“Upon the walls, upon the columns, on the ceilings, on the floors, upon palaces and temples, in the long passages and the deepest pits of the necropoli, even within the bowels of the earth where light never comes, and where the flames of the torches die for want of air, forever and everywhere are sculptured and painted interminable hieroglyphics, telling in language unintelligible of things which are no longer known, and which belong, doubtless, to the vanished creations of the past—prodigious buried works wherein a whole nation was sacrificed to write the epitaph of one king! Mystery and granite—this is Egypt! Truly a fair land for a young woman, and a young queen.

“Menacing and funereal symbols alone meet the eye—the emblems of the pedum, the tau, allegorical globes, coiling serpents, and the scales in which souls are weighed—the Unknown, death, nothingness. In the place of any vegetation only stelæ limned with weird characters; instead of avenues of trees, avenues of granite obelisks; in lieu of soil, vast pavements of granite for which whole mountains could each furnish but one slab; in place of a sky, ceilings of granite—eternity made palpable, a bitter and everlasting sarcasm upon the frailty and brevity of life—stairways built only for the limbs of Titans, which the human foot cannot ascend save by the aid of ladders; columns that a hundred arms cannot encircle; labyrinths in which one might travel for years without discovering the termination—the vertigo of enormity, the drunkenness of the gigantic, the reckless efforts of that pride which would at any cost engrave its name deeply upon the face of the world.

“And, moreover, Charmion, I tell you a thought haunts me which terrifies me. In other lands of the earth, corpses are burned, and their ashes soon mingle with the soil. Here, it is said that the living have no other occupation than that of preserving the dead. Potent balms save them from destruction; the remains endure after the soul has evaporated. Beneath this people lie twenty peoples; each city stands upon twenty layers of necropoli; each generation which passes away leaves a population of mummies to a shadowy city. Beneath the father you find the grandfather and the great-grandfather in their gilded and painted boxes, even as they were during life; and should you dig down forever, forever you would still find the underlying dead.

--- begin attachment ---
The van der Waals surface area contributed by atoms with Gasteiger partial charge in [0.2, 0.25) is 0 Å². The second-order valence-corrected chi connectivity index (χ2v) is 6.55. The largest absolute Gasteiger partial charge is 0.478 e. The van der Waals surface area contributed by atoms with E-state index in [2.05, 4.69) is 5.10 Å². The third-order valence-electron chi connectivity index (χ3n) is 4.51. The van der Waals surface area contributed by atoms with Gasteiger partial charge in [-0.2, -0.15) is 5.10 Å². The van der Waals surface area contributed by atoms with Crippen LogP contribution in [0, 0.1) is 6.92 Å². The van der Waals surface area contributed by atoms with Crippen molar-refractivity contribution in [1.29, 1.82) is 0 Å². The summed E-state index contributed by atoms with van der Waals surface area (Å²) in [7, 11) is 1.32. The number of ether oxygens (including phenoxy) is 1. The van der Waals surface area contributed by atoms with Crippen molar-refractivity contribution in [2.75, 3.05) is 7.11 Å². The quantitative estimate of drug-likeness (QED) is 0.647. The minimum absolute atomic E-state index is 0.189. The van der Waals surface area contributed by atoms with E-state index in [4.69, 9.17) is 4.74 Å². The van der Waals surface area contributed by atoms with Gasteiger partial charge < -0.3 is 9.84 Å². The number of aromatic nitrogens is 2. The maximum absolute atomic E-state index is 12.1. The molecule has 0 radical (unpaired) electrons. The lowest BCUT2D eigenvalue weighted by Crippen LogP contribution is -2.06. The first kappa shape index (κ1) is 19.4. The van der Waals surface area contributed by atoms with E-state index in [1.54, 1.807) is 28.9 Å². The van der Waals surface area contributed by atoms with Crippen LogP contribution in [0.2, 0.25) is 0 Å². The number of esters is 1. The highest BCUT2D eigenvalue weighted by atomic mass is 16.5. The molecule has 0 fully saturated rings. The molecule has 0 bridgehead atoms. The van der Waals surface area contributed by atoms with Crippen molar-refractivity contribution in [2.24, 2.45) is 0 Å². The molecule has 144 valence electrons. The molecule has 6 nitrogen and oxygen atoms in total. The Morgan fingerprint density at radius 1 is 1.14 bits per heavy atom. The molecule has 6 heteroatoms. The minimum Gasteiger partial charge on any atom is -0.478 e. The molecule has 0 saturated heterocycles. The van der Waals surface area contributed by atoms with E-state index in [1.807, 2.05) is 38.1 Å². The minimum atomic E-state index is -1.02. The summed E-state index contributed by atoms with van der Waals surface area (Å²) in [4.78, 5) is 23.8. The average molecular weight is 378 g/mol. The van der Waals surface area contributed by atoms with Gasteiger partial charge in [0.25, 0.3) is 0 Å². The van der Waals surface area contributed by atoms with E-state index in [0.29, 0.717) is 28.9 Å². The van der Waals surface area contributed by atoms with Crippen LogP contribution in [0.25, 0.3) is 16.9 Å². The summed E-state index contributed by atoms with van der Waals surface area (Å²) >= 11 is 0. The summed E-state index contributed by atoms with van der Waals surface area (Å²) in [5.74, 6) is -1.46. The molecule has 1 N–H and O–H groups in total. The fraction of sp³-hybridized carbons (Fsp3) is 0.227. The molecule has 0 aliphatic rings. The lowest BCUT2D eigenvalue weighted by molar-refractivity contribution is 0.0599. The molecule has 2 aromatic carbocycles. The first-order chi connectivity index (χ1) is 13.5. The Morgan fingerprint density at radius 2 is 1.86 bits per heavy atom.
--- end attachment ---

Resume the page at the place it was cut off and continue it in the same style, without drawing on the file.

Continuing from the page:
“When I think upon those bandage-swathed myriads—those multitudes of parched spectres who fill the sepulchral pits, and who have been there for two thousand years face to face in their own silence, which nothing ever breaks, not even the noise which the graveworms make in crawling, and who will be found intact after yet another two thousand years, with their crocodiles, their cats, their ibises, and all things that lived in their lifetime—then terrors seize me, and I feel my flesh creep. What do they mutter to each other? For they still have lips, and every ghost would find its body in the same state as when it quitted it, if they should all take the fancy to return.

“Ah, truly is Egypt a sinister kingdom and little suited to me, the laughter-loving and merry one. Everything in it encloses a mummy; that is the heart and the kernel of all things. After a thousand turns you must always end there; the Pyramids themselves hide sarcophagi. What nothingness and madness is this! Disembowel the sky with gigantic triangles of stone—you cannot thereby lengthen your corpse an inch. How can one rejoice and live in a land like this, where the only perfume you can respire is the acrid odor of the naphtha and bitumen which boil in the caldrons of the embalmers, where the very flooring of your chamber sounds hollow because the corridors of the hypogea and the mortuary pits extend even under your alcove? To be the queen of mummies, to have none to converse with but statues in constrained and rigid attitudes—this is, in truth, a cheerful lot. Again, if I only had some heartfelt passion to relieve this melancholy, some interest in life; if I could but love somebody or something; if I were even loved; but I am not.

“This is why I am weary, Charmion. With love, this grim and arid Egypt would seem to me fairer than even Greece with her ivory gods, her temples of snowy marble, her groves of laurel, and fountains of living water. There I should never dream of the weird face of Anubis and the ghastly terrors of the cities underground.”

Charmion smiled incredulously. “That ought not, surely, to be a source of much grief to you, O queen; for every glance of your eyes transpierces hearts, like the golden arrows of Eros himself.”